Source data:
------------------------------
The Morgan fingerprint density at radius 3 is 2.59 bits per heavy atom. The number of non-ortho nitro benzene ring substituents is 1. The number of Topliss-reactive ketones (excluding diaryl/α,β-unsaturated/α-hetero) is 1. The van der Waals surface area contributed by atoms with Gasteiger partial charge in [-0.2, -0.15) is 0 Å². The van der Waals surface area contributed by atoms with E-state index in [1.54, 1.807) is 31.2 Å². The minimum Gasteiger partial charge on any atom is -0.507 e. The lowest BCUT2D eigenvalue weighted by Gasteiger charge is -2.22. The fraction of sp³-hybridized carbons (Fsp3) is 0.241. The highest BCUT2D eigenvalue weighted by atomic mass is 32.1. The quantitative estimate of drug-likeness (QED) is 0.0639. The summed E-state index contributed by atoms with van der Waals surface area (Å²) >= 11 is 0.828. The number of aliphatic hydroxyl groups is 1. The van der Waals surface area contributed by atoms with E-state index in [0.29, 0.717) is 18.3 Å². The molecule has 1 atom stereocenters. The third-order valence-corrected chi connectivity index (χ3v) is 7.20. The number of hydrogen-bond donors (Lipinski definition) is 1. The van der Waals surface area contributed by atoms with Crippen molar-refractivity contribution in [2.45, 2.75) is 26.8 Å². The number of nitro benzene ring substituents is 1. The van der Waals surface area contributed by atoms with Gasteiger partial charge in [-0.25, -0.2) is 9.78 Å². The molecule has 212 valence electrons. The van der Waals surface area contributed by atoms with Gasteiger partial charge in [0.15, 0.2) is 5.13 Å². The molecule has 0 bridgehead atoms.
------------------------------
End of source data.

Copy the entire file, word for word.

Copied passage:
The Morgan fingerprint density at radius 3 is 2.59 bits per heavy atom. The number of non-ortho nitro benzene ring substituents is 1. The number of Topliss-reactive ketones (excluding diaryl/α,β-unsaturated/α-hetero) is 1. The van der Waals surface area contributed by atoms with Gasteiger partial charge in [-0.2, -0.15) is 0 Å². The van der Waals surface area contributed by atoms with E-state index in [1.54, 1.807) is 31.2 Å². The minimum Gasteiger partial charge on any atom is -0.507 e. The lowest BCUT2D eigenvalue weighted by Gasteiger charge is -2.22. The fraction of sp³-hybridized carbons (Fsp3) is 0.241. The highest BCUT2D eigenvalue weighted by atomic mass is 32.1. The quantitative estimate of drug-likeness (QED) is 0.0639. The summed E-state index contributed by atoms with van der Waals surface area (Å²) >= 11 is 0.828. The number of aliphatic hydroxyl groups is 1. The van der Waals surface area contributed by atoms with E-state index in [0.29, 0.717) is 18.3 Å². The molecule has 1 atom stereocenters. The third-order valence-corrected chi connectivity index (χ3v) is 7.20. The number of hydrogen-bond donors (Lipinski definition) is 1. The van der Waals surface area contributed by atoms with Crippen molar-refractivity contribution in [2.45, 2.75) is 26.8 Å². The number of nitro benzene ring substituents is 1. The van der Waals surface area contributed by atoms with Gasteiger partial charge in [-0.25, -0.2) is 9.78 Å². The molecule has 212 valence electrons. The van der Waals surface area contributed by atoms with Gasteiger partial charge in [0.15, 0.2) is 5.13 Å². The molecule has 0 bridgehead atoms.